Health education – Litmus MME http://litmus-mme.com/ Thu, 30 Jun 2022 20:44:08 +0000 en-US hourly 1 https://wordpress.org/?v=5.9 https://litmus-mme.com/wp-content/uploads/2021/11/lit-120x120.png Health education – Litmus MME http://litmus-mme.com/ 32 32 Zimbabwe: London Investors Eye Health, education sector https://litmus-mme.com/zimbabwe-london-investors-eye-health-education-sector/ Thu, 30 Jun 2022 12:44:11 +0000 https://litmus-mme.com/zimbabwe-london-investors-eye-health-education-sector/ MEMBERS of Westminster Africa Business Group are interested in exploring opportunities to do business in Zimbabwe in areas such as health, education, construction and energy, Group Chairman Mr Laurence Robertson said yesterday , a Conservative MP from the UK. He spoke after meeting a Zimbabwean delegation visiting the UK led by the Minister for Foreign […]]]>

MEMBERS of Westminster Africa Business Group are interested in exploring opportunities to do business in Zimbabwe in areas such as health, education, construction and energy, Group Chairman Mr Laurence Robertson said yesterday , a Conservative MP from the UK.

He spoke after meeting a Zimbabwean delegation visiting the UK led by the Minister for Foreign Affairs and International Trade, Ambassador Frederick Shava, and the Minister for Finance and Economic Development, Professor Mthuli Ncube, in London.

The thawing of relations between Zimbabwe and Britain and the resulting growth in trade could give fresh impetus to Zimbabwe’s engagement and re-engagement.

Zimbabwe’s differences with key international blocs like the European Union are largely the result of its differences with the United Kingdom.

Under the Second Republic, Britain and Zimbabwe signed an Economic Partnership Agreement as relations between the two countries appear to be improving, following President Mnangagwa’s mantra of being everyone’s friend and enemy belongs to nobody.

Speaking to the media after meeting the Zimbabwean delegation, Mr Robertson said the engagement was incremental and the business group he chairs, which was formed to bring together businesses and politicians seeking to improve relations between Britain and Africa, was eager to send a team to Zimbabwe. on a feasibility study.

“The meeting discussed business opportunities in Zimbabwe to see the kind of things they provide. A wide variety of facilities and services they provide. We had a discussion about what we can do to help.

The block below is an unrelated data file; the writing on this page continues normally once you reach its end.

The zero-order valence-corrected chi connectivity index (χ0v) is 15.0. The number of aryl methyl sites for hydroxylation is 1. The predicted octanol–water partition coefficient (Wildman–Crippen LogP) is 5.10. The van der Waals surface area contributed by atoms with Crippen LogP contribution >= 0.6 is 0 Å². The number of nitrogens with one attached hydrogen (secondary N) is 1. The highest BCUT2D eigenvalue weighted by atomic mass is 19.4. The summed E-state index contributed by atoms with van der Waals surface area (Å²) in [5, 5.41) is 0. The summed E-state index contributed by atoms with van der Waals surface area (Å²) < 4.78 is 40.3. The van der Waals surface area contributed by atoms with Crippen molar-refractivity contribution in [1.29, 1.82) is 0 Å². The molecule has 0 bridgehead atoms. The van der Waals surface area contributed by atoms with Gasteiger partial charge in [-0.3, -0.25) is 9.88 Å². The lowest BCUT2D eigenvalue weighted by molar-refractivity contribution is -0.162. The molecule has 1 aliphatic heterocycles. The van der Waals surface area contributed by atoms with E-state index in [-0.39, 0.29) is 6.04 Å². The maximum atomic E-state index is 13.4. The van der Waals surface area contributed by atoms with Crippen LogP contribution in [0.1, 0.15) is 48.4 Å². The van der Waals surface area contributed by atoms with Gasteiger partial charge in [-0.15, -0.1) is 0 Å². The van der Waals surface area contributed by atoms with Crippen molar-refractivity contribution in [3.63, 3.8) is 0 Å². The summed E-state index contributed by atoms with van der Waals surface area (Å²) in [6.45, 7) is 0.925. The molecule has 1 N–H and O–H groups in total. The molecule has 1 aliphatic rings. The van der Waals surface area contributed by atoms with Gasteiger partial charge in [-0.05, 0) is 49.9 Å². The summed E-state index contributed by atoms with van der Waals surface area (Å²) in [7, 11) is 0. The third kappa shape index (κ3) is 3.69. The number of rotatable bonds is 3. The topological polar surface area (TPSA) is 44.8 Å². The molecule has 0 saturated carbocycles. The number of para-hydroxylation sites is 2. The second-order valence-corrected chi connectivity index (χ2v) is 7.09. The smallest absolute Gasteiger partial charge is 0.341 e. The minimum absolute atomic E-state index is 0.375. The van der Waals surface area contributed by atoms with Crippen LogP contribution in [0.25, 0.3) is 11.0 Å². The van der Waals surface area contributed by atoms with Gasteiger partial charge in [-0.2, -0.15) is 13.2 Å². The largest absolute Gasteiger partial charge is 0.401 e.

“We had a discussion about politics in Zimbabwe. (We are) very happy to meet them,” he said.

“We are approaching the new era, where we have to rebuild the relationship. Certainly in the UK we are very keen to do this; in Zimbabwe they will be keen to do this. It is about improving the level of people’s lives.

“There is still a long way to go, but we are making very good progress. So much can be achieved through trade, so much can be improved through trade.”

Mr Robertson said UK businesses were interested in areas such as education, health, energy and construction, among others.

“We have a number of businesses that we would like to visit in Zimbabwe and increase trade, and give Zimbabweans the opportunity to improve themselves.”

Ambassador Shava spoke to the group about what the Second Republic was doing, including its quest to follow the reform agenda.

“My government, without any budgetary support from agencies like the IMF, the World Bank or the African Development Bank, has embarked on sweeping political, electoral and economic reforms aimed at creating a stable political and macroeconomic environment. and inclusive for all Zimbabweans”.

Regarding political and legislative reforms, Ambassador Shava said that the Second Republic had accelerated the alignment of legislation with the Constitution at an unprecedented rate.

Since 2015, 149 of the 183 existing laws that need to be aligned with the Constitution have been aligned and of the 19 new laws that need to be enacted by the Constitution, 15 have since been passed by Parliament.

“The culmination of the alignment process regarding civil and political rights was the repeal of the Public Order and Security Act (POSA) and the Access to Information and Privacy Act. Privacy (AIPPA),” Ambassador Shava said.

Regarding the financial sector, Ambassador Shava said in September 2018 that the government had launched the Transitional Stabilization Program (TSP), an ambitious two-year program anchored on broad economic and other reforms, designed to stabilize the economy and lay a solid foundation for sustained economic growth thereafter.

“The program focused on stabilizing the macroeconomy and the financial sector; introducing the necessary policy and institutional reforms to transform it into a private sector-led economy and an engine of economic growth,” he said. -he declares.